• 3 It is apparent likewise that fertilizing of agricultural lands is a necessary part of a use for agricultural purposes and as such would be exempt from the county zoning ordinance regulation. The words, "agricultural purpose" have been generically defined by the Supreme Court of the State of Illinois. In People ex rel. Pletcher v. City of Joliet, 321 Ill. 385, 152 N.E. 159, the Illinois Supreme Court determined the question of the validity of annexation proceedings as they applied to a two and a half acre tract contiguous to Joliet's border upon which the owner grew grapes and some hay. The enabling act for annexation then exempted lands "used exclusively for agricultural purposes" where the owner refuses consent unless such "agricultural lands are bounded on at least three sides by subdivided lands also embraced in such territory to be annexed." After the Supreme Court first rejected the contention that Pletcher's land was bounded on three sides, it next considered what the legislature meant by the phrase "for agricultural purpose." The court then quoted a definition beginning with the essential concept that agricultural purpose involved "the art or science of cultivating the ground * * *." The court further stated that unless restricted by the context, the words "agricultural purpose" have generally been given this comprehensive meaning by the courts of the country. The definition was again affirmed in Forsythe v. Village of Cooksville, 356 Ill. 289, 190 N.E. 421.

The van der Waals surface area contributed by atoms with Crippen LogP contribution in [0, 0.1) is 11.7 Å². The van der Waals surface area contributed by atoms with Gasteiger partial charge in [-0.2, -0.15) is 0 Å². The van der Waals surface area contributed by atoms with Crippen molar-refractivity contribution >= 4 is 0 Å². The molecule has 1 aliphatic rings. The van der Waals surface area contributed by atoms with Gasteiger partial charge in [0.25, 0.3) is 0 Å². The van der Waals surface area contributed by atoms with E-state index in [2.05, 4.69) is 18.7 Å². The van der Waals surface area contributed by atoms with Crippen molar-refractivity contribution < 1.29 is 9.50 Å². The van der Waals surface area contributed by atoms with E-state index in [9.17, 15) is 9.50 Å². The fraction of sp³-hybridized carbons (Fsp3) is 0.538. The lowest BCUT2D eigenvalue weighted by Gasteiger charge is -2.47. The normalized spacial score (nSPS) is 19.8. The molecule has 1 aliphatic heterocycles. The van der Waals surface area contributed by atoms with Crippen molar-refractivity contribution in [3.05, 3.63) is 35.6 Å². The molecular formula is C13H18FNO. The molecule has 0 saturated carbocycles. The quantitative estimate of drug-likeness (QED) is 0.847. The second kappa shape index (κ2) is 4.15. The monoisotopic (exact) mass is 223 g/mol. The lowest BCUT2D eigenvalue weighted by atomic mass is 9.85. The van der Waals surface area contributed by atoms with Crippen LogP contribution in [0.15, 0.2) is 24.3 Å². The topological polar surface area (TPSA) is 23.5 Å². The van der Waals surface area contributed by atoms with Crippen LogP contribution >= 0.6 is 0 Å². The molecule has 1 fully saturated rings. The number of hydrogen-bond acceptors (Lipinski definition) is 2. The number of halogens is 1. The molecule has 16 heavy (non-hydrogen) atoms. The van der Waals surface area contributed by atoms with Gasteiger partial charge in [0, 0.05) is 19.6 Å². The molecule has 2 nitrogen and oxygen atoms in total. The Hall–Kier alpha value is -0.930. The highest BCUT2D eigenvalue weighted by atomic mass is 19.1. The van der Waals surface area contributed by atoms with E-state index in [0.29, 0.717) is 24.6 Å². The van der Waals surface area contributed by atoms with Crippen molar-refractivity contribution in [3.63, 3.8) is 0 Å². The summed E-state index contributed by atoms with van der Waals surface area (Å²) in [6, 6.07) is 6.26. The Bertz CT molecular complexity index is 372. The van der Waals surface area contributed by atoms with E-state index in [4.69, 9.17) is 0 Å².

From the record in this case, therefore, we must conclude that digested sludge applied to farm lands is admittedly a liquid organic fertilizer and soil conditioner, and is, consequently, being used for an agricultural purpose, and accordingly would be exempt from the Grundy County Zoning Ordinance and regulations. The land upon which the sludge was being applied in Grundy County was zoned "Agricultural", and, was all used for farming purposes, i.e., raising of crops for the consumption or use of man. The experts in the field of agriculture testified as to the beneficial aspects of sludge as a liquid organic fertilizer and this testimony was supported by one of the farm owners upon whose land the sludge had been applied as a fertilizer. The use of digested sludge under the trade name of Milorganite was also referred to and there was evidence that it was being purchased in a dry form in bags and applied upon lands in Grundy County.

• 4 On the basis of the record, we do not believe that the circumstance that the digested sludge might be considered to be in an experimental stage as a fertilizer would prevent its use being classified as an agricultural use. Even if the digested sludge was experimental as a liquid organic fertilizer, there is nothing in the Illinois statute which would justify denying the exemption from county zoning controls or which would prohibit an experimental use of fertilizer for an agricultural purpose. We find no authority which would authorize a county zoning and building officer to dictate whether a farmer can experiment with different fertilizers. The use of sludge as a fertilizer necessarily requires controls in usage as would any other fertilizer or herbicide or insecticide. The fact that the Environmental Protection Agency is regulating this use does not make it any less an agricultural use. Many of the necessary compounds used by a farmer in raising crops are experimental and potentially injurious to the soil and its surroundings. Such usage, we conclude, necessarily continues to be for an agricultural purpose and, under the applicable Illinois Act referred to, it is not under the control of the county zoning ordinance.